- Gather cross-functional perspectives. Pull a developer <em>and</em> designer into a room to discuss your strategy and to brainstorm the best ways to 1) set up the direct mail trigger and 2) create a simple, informative and compelling offer to entice your target audience.
- Set up systems for A/B testing and optimization. Figure out a process to run ongoing testing, so that you can start making improvements from the jump. (Hint: programmatic!)
- Have a strategy to quickly scale your highest-value audiences and segments. This tip is especially relevant for marketers who are conducting direct mail outreach for growth purposes. Even before you launch, you should have a system in place to scale your most successful efforts.
- Make sure that you have enough time devoted to planning and analysis. In total, a successful pilot will take 2-3 months.
- Make sure you have enough wiggle room in your budget but aren’t overspending. For companies starting out, we recommend sending 10,000 mail pieces. If you do not have budget to support that volume, start with a lower quantity. If the ROI is reasonable, you can increase the quantity and try to duplicate the results.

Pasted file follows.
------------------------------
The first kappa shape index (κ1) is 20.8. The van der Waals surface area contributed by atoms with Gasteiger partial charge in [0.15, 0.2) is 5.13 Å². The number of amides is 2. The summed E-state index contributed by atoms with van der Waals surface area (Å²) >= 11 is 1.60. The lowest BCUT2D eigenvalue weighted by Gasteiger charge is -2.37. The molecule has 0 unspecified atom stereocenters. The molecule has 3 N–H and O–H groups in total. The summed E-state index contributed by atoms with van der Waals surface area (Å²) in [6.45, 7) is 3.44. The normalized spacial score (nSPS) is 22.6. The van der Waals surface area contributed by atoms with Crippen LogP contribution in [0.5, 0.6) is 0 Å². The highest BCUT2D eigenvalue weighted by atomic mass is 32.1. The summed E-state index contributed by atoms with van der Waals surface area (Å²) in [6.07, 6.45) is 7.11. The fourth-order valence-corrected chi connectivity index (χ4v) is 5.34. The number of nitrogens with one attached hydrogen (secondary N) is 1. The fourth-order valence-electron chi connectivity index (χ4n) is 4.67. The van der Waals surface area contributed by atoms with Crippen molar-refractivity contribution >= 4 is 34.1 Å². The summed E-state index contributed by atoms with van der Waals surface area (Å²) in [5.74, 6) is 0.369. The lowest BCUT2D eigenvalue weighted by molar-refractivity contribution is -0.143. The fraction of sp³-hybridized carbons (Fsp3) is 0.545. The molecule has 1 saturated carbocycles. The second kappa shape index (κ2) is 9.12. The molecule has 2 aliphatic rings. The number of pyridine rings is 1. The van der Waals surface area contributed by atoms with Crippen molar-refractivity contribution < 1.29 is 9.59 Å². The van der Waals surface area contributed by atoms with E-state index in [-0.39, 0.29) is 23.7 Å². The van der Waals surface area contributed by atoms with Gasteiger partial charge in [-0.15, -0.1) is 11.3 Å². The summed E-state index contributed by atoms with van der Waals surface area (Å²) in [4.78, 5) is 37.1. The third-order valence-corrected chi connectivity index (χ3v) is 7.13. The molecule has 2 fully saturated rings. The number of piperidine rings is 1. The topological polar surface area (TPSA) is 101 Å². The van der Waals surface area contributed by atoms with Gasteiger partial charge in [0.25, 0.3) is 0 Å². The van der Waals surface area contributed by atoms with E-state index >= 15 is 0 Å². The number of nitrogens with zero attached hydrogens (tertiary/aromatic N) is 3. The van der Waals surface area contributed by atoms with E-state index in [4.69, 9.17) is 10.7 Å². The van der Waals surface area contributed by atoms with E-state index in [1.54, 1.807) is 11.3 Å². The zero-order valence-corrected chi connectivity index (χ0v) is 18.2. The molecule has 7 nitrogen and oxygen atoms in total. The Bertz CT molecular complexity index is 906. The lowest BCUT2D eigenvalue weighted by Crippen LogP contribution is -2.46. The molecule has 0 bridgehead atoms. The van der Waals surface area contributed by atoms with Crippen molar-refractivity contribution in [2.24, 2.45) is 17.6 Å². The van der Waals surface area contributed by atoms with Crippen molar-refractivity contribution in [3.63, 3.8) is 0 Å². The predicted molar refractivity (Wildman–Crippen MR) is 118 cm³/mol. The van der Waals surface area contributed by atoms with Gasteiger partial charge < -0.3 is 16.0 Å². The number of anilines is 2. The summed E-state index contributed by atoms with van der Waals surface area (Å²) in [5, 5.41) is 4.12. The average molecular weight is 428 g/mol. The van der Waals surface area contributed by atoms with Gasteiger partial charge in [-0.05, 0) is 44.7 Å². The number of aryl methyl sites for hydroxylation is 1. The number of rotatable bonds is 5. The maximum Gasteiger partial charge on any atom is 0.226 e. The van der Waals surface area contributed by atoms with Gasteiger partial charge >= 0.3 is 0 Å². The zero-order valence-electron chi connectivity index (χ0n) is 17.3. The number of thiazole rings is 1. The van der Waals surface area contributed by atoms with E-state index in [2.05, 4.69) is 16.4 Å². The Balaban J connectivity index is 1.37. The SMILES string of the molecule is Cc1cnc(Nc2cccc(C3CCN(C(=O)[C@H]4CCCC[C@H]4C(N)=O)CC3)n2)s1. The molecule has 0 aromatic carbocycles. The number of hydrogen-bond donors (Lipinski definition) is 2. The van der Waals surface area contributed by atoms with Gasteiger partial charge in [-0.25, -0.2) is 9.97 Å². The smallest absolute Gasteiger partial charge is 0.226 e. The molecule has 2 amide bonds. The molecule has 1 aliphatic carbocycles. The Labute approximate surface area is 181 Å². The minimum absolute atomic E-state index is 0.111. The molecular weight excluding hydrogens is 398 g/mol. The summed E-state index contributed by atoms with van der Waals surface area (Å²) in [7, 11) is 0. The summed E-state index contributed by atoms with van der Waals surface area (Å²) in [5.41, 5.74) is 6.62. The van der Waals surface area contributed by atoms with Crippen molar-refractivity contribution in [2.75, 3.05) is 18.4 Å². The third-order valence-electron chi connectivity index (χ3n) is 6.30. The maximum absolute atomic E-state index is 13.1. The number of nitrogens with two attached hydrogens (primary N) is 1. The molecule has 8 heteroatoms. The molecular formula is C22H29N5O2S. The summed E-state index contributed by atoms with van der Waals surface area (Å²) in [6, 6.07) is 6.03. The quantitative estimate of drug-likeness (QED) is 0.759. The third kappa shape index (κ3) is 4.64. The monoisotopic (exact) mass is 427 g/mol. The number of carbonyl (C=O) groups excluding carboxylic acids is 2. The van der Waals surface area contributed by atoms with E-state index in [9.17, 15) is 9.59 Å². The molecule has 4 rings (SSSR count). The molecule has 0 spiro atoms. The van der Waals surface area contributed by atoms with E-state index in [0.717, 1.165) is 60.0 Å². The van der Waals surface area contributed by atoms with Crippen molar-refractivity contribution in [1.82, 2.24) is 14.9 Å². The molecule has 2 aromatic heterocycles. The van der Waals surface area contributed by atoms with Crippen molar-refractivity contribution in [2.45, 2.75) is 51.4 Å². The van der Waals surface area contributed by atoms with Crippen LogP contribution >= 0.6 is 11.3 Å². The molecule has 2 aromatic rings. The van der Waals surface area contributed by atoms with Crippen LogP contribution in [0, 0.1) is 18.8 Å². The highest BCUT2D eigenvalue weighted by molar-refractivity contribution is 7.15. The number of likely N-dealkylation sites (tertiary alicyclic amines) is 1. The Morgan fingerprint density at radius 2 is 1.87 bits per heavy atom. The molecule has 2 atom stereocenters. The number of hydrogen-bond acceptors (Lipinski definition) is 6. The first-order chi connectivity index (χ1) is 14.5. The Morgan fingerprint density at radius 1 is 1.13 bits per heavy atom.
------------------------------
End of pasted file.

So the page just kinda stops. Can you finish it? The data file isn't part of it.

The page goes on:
When crafting your direct mail pilot, leave no detail to your imagination. Laser focus around your target audience, check the health of your mailing list, and tie up loose ends. The key is to get a working model off the ground quickly and then to scale up your efforts. If your direct mail program is ROI positive and efficient at the ground level, you’ll likely see the same efficiencies when you’ve grown your scale and reach.
Done well, direct mail has no upper bounds. WIth automation technology, your processes can be as straightforward to manage as email, and you can integrate your online and offline campaigns seamlessly. If you find yourself dealing with option overload or wondering how to take the right first step, get in touch with the Lob team.